According to a poll carried out in 2020 by the Institution of Mechanical Engineers (IMechE), only a quarter of people aged between 18 and 24 in the UK are aware that nuclear is a low-carbon source of energy. Three-quarters of young people, in contrast, believe that wind and solar are low carbon, with only 61% of the eldest-age category polled – 65–74 year olds – knowing that nuclear falls into the low-carbon category too. Those findings might surprise physicists, who will be aware that the energy density of nuclear fission is so high that just a fingertip of uranium has an energy equivalent of 5000 barrels of oil.
Despite these benefits, nuclear power tends to suffer from relatively poor public perception and not knowing it is low carbon could be due to a lack of education. Indeed, it is understandable why people might fear radiation given that you can’t see it – yet the same can be said of the air that we breathe. And if we assess the whole impact of energy sources per kWh, then the energy “deathprint” – the number of people killed per kWh produced – of nuclear is significantly lower than that of most other energy sources.
If you care about the environment and giving more land and resources back to nature – as many young people do – then nuclear is an important option in achieving “net zero”. This refers to the balance between the amount of greenhouse gases produced and the amount removed from the atmosphere – with net zero meaning that there are no net greenhouse emissions from the entire energy system. The UK government has stated that it wants to be net zero by 2050 and says it will support secure, reliable, low-carbon nuclear energy as a commercially deployable technology that can enable rapid decarbonization of heat, power and transport.
Nuclear needs an image makeover so that it is viewed on a par with other energy sources that are widely considered clean and sustainable
The problem for nuclear – as highlighted by the IMechE poll – is that it must reinvent itself for the modern world and re-evaluate its position within a sustainable-energy mix. Nuclear needs an image makeover so that it is viewed on a par with other energy sources that are widely considered clean and sustainable. That will require the nuclear industry to engage openly with society to build better awareness and understanding of the advantages and disadvantages of nuclear energy compared with other energy sources. Only then will it get the support to plug the gap in the decarbonization of our energy consumption. As the International Nuclear Agency points out, that goal cannot be reached using renewables alone, which are intermittent and cannot be easily stored.
As physicists we are well equipped to drive the conversation on climate change from the problem to solutions – one that nuclear needs to be a part of. We want to ensure a clean, sustainable and abundant future for us and the next generation. The COP26 climate talks that will be held on 1–12 November in Glasgow offer a perfect opportunity to do so. The UK Nuclear Institute will have an unparalleled reach at COP26 through collaboration with the European Nuclear Society – a non-governmental organization – and aims to get people excited about nuclear and ensure it is at the table and considered alongside renewables.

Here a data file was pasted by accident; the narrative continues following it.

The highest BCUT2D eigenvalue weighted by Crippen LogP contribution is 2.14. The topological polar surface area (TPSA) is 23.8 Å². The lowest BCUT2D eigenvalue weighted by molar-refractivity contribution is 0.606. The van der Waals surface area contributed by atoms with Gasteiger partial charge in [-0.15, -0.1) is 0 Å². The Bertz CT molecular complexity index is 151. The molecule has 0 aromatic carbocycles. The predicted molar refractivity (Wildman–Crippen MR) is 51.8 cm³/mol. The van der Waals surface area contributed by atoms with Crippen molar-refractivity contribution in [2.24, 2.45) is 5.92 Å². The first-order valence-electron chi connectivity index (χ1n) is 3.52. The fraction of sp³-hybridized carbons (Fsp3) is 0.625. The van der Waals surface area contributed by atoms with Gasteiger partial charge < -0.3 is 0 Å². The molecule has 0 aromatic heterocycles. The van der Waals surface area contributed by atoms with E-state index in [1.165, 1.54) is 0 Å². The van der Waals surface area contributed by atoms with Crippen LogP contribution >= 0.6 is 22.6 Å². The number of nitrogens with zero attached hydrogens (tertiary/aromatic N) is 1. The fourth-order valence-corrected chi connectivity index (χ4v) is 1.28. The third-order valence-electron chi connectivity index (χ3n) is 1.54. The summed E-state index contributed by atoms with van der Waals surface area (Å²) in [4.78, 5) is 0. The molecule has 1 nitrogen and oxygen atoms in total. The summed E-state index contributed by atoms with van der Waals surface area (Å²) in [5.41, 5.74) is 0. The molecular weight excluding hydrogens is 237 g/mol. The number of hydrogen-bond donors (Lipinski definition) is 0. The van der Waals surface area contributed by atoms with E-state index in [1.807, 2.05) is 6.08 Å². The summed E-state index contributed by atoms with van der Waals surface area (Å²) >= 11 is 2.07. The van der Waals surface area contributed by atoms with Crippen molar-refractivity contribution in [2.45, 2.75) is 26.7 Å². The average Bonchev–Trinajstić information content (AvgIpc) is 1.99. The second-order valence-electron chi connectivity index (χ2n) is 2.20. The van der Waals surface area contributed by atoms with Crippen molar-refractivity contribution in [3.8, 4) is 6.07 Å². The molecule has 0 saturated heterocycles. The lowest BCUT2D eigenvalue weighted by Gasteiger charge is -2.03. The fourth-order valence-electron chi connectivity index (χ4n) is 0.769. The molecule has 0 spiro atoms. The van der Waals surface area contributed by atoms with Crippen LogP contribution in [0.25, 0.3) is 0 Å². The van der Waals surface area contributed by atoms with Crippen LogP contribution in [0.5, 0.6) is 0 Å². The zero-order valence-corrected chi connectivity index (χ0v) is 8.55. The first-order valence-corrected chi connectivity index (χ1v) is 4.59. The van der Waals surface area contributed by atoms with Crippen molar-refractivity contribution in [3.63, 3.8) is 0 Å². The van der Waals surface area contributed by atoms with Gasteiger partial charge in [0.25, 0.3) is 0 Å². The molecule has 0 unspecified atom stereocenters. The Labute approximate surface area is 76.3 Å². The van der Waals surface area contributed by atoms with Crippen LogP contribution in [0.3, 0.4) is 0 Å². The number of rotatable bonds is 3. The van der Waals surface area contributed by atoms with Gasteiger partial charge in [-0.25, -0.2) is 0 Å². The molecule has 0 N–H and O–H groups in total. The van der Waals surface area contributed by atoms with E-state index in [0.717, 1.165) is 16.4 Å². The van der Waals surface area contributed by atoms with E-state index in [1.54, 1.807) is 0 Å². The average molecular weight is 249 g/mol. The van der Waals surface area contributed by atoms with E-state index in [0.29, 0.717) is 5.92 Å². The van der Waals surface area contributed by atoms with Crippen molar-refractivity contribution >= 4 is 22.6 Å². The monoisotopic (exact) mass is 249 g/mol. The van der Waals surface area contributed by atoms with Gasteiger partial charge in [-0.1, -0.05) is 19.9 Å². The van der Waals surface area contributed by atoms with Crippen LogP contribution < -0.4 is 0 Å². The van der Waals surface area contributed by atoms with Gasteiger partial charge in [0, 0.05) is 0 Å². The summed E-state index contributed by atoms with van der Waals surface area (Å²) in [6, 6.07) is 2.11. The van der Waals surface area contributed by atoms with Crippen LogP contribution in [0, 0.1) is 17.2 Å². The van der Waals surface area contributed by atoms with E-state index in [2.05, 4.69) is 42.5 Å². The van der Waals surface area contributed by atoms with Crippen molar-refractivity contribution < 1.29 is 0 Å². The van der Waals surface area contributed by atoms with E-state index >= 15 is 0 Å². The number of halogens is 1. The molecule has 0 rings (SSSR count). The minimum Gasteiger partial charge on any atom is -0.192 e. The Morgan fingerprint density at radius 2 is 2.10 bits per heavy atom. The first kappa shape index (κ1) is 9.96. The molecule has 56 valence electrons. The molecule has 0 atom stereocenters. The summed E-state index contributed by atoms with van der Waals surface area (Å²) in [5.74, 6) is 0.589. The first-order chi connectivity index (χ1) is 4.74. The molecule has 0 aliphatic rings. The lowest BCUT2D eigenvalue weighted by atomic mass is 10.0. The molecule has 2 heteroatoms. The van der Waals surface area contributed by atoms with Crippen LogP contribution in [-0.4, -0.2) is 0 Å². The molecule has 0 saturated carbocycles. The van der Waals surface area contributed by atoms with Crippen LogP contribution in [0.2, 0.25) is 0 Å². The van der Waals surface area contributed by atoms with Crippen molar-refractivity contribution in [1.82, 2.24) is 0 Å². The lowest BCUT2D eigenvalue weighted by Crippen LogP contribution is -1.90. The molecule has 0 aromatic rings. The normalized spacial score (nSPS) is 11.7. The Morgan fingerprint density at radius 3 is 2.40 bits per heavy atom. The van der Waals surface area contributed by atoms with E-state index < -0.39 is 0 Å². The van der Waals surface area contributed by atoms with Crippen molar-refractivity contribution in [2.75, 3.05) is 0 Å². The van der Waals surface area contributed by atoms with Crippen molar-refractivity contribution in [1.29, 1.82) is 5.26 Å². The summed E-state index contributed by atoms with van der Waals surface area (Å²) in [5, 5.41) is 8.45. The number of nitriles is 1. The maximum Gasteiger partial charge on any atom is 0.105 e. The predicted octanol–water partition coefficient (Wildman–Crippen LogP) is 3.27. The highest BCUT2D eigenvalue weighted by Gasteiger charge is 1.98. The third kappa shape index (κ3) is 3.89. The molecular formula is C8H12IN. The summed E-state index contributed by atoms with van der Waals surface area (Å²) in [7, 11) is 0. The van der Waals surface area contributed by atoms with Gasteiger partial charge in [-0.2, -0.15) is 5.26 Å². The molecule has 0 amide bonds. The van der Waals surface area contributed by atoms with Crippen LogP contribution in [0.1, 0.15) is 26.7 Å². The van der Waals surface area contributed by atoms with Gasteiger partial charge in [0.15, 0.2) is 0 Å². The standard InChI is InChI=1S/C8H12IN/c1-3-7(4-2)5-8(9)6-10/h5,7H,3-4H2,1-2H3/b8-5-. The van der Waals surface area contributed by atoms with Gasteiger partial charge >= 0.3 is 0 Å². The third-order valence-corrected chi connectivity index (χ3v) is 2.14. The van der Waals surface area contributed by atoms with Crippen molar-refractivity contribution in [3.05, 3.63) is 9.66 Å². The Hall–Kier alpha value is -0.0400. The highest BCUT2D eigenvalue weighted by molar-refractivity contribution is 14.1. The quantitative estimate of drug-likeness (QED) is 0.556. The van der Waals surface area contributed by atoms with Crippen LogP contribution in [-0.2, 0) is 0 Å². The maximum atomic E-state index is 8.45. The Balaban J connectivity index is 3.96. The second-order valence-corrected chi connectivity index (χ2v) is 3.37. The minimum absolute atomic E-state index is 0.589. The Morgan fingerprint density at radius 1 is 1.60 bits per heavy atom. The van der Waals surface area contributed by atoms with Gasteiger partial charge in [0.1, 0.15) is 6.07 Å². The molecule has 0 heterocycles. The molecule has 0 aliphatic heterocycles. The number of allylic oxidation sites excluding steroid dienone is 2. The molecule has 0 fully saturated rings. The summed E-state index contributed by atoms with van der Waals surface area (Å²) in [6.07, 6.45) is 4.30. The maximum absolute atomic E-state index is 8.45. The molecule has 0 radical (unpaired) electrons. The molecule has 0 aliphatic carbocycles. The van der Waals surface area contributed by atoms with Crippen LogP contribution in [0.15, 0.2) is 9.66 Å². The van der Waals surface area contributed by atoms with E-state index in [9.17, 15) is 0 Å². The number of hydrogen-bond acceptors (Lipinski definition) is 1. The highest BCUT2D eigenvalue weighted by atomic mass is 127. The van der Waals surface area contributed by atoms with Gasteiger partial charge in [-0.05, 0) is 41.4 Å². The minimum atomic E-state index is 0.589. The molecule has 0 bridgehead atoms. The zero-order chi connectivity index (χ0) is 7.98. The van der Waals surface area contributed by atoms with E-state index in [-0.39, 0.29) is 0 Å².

As part of that initiative, in February 2021 the Nuclear Institute’s Young Generation Network (YGN) launched the #NetZeroNeedsNuclear campaign to promote, support and raise awareness of nuclear as a low-carbon energy source. The initiative also sought to influence policy makers involved in COP26, take a scientific approach to energy policy and financing, and foster a sustainable collaboration between nuclear and renewables.
The YGN’s “position paper” called Nuclear for Climate, which summarizes the importance of nuclear, was supported by more than 100 nuclear associations worldwide and has so far been translated into 17 languages. In it, we emphasize that nuclear is not only a low-carbon source of energy, but is also widely available, scalable and deployable. We therefore need to build new nuclear plants – alongside increased renewable-energy capacity – if we are to deliver efficient and affordable clean-energy systems and achieve our net-zero targets.
Nuclear is also capable of supporting the decarbonization of other sectors, such as heating and transport. Indeed, nuclear allows the opportunity to decarbonize all energy, not just electricity. This can be done directly with the output of future “generation IV” reactors or through the steady production of hydrogen as a clean fuel for transport. Nuclear also supports global development by promoting global socioeconomic benefits and is strongly aligned to the UN sustainable development goals.
The collaboration between different parts of the energy and the wider sector has been a key part of #NetZeroNeedsNuclear and we must work together to save our planet. We hope that the move to nuclear will be the wildcard of COP26 and, as early-career physicists, we urge our fellow physicists to stand with us and support nuclear – alongside other clean energy sources – as a key part of our journey towards a new sustainable future.
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